Nivolumab monotherapy was assessed as part of the CheckMate-040 phase I/II trial [15]. This study applied a strict inclusion and exclusion criteria for patient enrollment which included the following: (1) intermediate or advanced stage of HCC; (2) healthy hepatic function as defined by Child-Turcotte-Pugh class of A or better; and (3) eligibility for systemic therapy management including demonstration of disease progression or intolerance to sorafenib [16]. Primary endpoints were safety and objective response rate (ORR). Dose escalation recorded 15% tumor response while dose-expansion showed a 20% ORR. Within a mean timeframe of 17 months, patients showed a robust response to the treatment, with the disease progression stabilizing in up to 45% of patients over six months. Objective tumor responses were consistent across HCC population risk factors, and no significant differences were noted when comparing patients who had taken sorafenib as part of their treatment regimen to those who had never taken sorafenib. High grade treatment-related adverse events (TRAEs) were seen in 20% of all patients on nivolumab. No treatment-related deaths were recorded but up to 3% of the patients were forced to discontinue the drug. Although only 5% of patients reported high-grade immunologic hepatitis that necessitated the use of systemic steroids, serum transaminases were raised in up to 20% of the patients.
Nivolumab was granted accelerated approval by the FDA for its promising efficacy and acceptable toxicity profile. Nivolumab is now a viable second line option for the management of HCC, after sorafenib. An active phase III trial named CheckMate-459 is currently evaluating nivolumab versus sorafenib as the first-line management through a randomized study. The interim results of this study were published in the 2019 European Society of Medical Oncology (ESMO) meeting. Primary endpoint was overall survival (OS). Results showed a favorable ORR of nivolumab over sorafenib (ORR, 15 vs. 7%, nivolumab vs. sorafenib); however, the primary endpoint of OS did not reach statistical significance (HR, 0.85, 95% CI, 0.72–1.02). The decision to enroll a population not selected for PD-L1 has been cited as the major reason for this failure to meet the primary endpoint. Supporting this notion is that ORR in the PD-L1 >1% population was significantly more favorable for nivolumab therapy (ORR, 28 vs. 9%, nivolumab vs. sorafenib). Though the PD-L1 >1% population made a small minority of patients in the CheckMate-040 trial (18%), PD-L1 may be useful for selecting a responder population [17].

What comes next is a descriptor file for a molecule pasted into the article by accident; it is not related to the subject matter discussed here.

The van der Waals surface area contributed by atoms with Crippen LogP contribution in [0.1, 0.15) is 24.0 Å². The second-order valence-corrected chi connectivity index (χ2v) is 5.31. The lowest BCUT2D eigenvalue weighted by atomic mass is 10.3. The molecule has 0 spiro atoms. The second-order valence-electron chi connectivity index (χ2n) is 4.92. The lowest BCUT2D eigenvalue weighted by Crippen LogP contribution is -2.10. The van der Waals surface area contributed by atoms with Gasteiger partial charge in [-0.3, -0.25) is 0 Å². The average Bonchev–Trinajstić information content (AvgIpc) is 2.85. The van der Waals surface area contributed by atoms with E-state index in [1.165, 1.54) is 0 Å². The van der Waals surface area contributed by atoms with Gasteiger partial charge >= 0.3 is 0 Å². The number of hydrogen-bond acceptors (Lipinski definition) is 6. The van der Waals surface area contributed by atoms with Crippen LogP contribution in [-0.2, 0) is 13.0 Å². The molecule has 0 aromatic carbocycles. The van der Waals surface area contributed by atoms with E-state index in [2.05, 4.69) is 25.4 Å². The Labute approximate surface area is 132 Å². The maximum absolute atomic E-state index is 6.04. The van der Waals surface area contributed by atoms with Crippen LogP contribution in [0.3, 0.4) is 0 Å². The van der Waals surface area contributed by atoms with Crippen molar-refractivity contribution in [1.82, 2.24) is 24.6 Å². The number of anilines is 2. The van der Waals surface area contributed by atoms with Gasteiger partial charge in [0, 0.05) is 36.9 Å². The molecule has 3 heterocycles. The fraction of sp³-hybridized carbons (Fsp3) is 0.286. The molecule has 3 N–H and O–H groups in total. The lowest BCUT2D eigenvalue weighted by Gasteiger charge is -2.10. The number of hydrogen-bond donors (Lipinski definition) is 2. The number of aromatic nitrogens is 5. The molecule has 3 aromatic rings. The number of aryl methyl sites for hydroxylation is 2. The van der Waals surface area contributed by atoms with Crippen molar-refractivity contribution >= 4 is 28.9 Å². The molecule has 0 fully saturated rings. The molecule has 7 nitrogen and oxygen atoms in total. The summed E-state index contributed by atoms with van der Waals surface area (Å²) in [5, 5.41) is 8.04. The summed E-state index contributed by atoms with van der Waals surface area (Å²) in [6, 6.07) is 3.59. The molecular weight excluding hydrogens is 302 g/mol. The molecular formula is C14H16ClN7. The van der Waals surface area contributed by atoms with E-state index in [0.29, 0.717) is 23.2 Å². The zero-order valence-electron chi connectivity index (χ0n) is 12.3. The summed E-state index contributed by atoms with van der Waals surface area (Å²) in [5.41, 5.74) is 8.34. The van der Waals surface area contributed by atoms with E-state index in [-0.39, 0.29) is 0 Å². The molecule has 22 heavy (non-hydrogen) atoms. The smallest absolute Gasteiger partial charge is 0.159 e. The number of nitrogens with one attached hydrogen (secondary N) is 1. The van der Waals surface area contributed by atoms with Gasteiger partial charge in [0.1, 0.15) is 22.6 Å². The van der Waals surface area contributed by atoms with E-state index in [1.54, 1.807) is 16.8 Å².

KEYNOTE-224 is a phase I/II trial that reviewed the use of pembrolizumab in the management of advanced HCC with continued disease progression despite the use of sorafenib. Primary end point was ORR. The study randomized 104 patients in total. Pembrolizumab therapy demonstrated an ORR of 16.3%, an impressive median progression-free survival (mPFS) of 4.8 months and a durable response of 6 months or better in 94% of patients. The updated interim results showed a mPFS of 4.9 months (95% CI, 3.5–6.7) and median OS (mOS) of 13.2 months (95% CI, 9.7–15.3) [18]. No new adverse events of pembrolizumab therapy were noted, and the treatment demonstrated no increased risk of viral infections.
Based on the positive results of the KEYNOTE-224, a phase III trial was initiated to compare head to head with pembrolizumab and best supportive care in previously treated advanced HCC patients. The preliminary results of the KEYNOTE-240 were recently presented after a median follow-up of 13.8 months and randomization of 413 patients (278 to pembrolizumab vs. 135 to placebo). The primary endpoints were OS and PFS. The results show improved OS (HR, 0.78; one sided p = 0.0238) and PFS (HR, 0.78; one sided p = 0.0209) for pembrolizumab versus placebo. ORR was 16.9% (95% CI 12.7–21.8%) for pembrolizumab vs. 2.2% (95% CI, 0.5–6.4%) for placebo. Pembrolizumab also showed a durable response (median DOR: 13.8 months [1.5–23.6+]). The survival advantage for pembrolizumab as oppose to placebo did not reach significance per the prespecified statistical plan. This is possibly related to the impact of subsequent therapies received by the placebo arm patients including checkpoint inhibitors. Detailed analysis of the type of post-trial therapies received by both groups and the associated PFS in each will largely help us explain the ameliorated survival benefit seen in this trial. Adverse effect profile in keynote-240 was consistent with that of established pembrolizumab monotherapy [19].